If you attended #ATC2019 a few weeks ago than you probably left with your head spinning. Countless key note speakers, numerous breakout sessions, workshops, great demonstrations from vendors and sponsors and plenty of networking.
Looking back and reflecting, I am really quite surprised at the prominence of “candidate experience” and how it was a common thread or theme with many of the presenters, and especially those that took to the main stage.
After the rise of EVP (employee value proposition), candidate experience seemed to be a real leading topic 3-4 years ago for Talent Acquisition teams, only to be replaced in more recent years by AI and automation.
But at the conference it was very clear that TA teams are returning to focusing on candidate experience (or need to be). “It’s the golden age to be a candidate” said Aaron McEwan from Gartner.
In the most recent Melbourne Recruitment MeetUp, there were over 80 recruiters (biggest turn out so far) attend a session on how to “ramp up your candidate experience and attract top Talent”.
A big part of the challenge is being able to explain what the job is like to candidates. “The vast majority of PD’s tell you nothing about the job”, said Chris Havrilla from Deloitte.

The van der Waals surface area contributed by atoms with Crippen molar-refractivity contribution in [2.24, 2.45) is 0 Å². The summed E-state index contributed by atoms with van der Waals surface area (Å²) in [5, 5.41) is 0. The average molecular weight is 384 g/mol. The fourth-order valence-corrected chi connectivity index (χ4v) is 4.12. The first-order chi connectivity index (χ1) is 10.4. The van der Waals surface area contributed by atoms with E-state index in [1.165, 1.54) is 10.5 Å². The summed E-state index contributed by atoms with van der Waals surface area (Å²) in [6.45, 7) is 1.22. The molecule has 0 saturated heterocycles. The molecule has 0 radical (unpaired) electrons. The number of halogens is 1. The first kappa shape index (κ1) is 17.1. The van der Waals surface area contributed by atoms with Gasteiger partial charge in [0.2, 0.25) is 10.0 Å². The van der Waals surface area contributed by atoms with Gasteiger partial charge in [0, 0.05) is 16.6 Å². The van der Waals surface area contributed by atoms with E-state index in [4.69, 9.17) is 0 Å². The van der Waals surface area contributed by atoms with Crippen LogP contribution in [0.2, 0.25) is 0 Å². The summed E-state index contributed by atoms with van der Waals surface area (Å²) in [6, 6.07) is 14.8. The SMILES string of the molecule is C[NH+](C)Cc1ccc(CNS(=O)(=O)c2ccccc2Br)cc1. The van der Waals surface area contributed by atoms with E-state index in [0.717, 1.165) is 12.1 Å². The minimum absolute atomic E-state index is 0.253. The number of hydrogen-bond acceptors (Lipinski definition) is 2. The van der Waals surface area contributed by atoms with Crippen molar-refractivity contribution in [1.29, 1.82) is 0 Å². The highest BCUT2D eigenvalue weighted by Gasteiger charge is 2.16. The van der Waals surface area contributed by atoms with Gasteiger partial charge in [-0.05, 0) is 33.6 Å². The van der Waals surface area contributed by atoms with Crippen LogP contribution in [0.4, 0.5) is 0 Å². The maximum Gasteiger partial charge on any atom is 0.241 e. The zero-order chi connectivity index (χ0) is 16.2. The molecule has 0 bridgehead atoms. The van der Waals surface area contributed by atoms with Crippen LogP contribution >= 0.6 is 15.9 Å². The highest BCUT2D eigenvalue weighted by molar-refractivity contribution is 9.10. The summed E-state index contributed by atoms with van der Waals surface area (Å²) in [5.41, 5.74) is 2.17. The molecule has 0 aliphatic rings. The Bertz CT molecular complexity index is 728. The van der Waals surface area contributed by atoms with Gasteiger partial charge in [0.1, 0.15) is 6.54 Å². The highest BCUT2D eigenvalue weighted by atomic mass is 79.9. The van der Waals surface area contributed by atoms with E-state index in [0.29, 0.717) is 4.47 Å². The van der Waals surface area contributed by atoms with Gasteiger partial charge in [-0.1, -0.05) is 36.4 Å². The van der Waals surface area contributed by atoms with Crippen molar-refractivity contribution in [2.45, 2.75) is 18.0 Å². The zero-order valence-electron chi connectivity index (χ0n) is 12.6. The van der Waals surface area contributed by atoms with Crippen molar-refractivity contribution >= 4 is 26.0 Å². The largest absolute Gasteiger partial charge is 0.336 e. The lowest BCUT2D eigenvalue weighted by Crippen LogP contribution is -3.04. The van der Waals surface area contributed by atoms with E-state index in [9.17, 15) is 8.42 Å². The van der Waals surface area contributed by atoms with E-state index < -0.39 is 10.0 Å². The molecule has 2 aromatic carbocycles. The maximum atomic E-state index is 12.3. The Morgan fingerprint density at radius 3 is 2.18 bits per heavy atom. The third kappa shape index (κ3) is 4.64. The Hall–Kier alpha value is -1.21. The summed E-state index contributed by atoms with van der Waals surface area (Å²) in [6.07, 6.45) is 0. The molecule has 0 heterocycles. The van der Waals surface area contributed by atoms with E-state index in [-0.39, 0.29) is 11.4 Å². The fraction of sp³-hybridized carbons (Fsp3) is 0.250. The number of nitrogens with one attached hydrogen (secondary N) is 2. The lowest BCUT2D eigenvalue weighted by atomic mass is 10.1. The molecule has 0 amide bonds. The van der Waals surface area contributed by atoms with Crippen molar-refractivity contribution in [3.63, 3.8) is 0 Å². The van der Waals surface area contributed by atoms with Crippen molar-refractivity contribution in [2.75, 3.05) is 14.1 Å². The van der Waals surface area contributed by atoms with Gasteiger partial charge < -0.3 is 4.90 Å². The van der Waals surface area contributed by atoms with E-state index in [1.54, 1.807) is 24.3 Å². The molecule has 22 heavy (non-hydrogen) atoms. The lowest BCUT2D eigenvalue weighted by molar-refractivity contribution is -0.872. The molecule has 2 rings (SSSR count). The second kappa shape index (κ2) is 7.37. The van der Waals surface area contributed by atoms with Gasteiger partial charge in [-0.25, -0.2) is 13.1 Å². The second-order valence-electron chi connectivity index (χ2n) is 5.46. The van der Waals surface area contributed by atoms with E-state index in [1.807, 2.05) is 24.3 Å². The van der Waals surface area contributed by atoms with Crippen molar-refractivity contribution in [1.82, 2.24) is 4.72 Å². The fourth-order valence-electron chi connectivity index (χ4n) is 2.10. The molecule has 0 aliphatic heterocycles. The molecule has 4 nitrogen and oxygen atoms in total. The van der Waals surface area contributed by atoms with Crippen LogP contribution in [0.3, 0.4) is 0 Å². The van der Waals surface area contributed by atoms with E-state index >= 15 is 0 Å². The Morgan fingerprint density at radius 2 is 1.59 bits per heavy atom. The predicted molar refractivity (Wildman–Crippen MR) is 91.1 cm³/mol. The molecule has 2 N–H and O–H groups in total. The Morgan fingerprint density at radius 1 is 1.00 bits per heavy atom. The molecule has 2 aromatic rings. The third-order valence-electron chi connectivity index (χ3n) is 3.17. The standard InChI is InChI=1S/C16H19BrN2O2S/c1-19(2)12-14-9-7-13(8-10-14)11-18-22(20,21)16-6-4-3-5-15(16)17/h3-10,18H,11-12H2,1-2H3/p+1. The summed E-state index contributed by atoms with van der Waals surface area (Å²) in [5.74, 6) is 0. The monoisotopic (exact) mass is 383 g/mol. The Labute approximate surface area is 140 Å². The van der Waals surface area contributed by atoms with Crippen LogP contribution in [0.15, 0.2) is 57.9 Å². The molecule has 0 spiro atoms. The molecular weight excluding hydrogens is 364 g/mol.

We all know she is right. That problem is really growing though, because according to McEwan, candidates “care more about the job and what it will be like than about the company.” How can we truly explain what a job will be like to a candidate? No one has done that well yet.
Generation Z are now entering the workforce and their presence will grow year on year. “Workplaces need to cater what Gen Z are looking for now”, said Myki Slonim from VICE.
Gen Z want to know what the job will be doing and what impact it will have, up front. “Mental health is the #1 value for Gen Z” said Slonim. This societal challenge now extends to Talent teams and their messaging to potential employees.
Candidates are doing their research, and McEwan highlighted that they have “more information at their fingertips than ever before”. And more choice too. However he went on to say we can only control 20 percent of the information that a candidate gets about an organisation.
Amongst this golden age to be a candidate, the number of rejected candidates has increased by 46 percent from 2008 to 2018.
Dr Michael Haywood from LiveHire really built on this point, humorously suggesting the recruitment acronym ATS (Applicant Tracking System) should be changed to ARS (Application Rejection System), because all they do is reject candidates.
With four in five candidates who make an application saying they would not reapply, there is still plenty of work for internal talent teams to do.
Leaving the conference, in some ways it was comforting that even with the backdrop of AI, automation and technology some things never change.
The candidate is always at the centre of what recruiters do, and long may it be that way.
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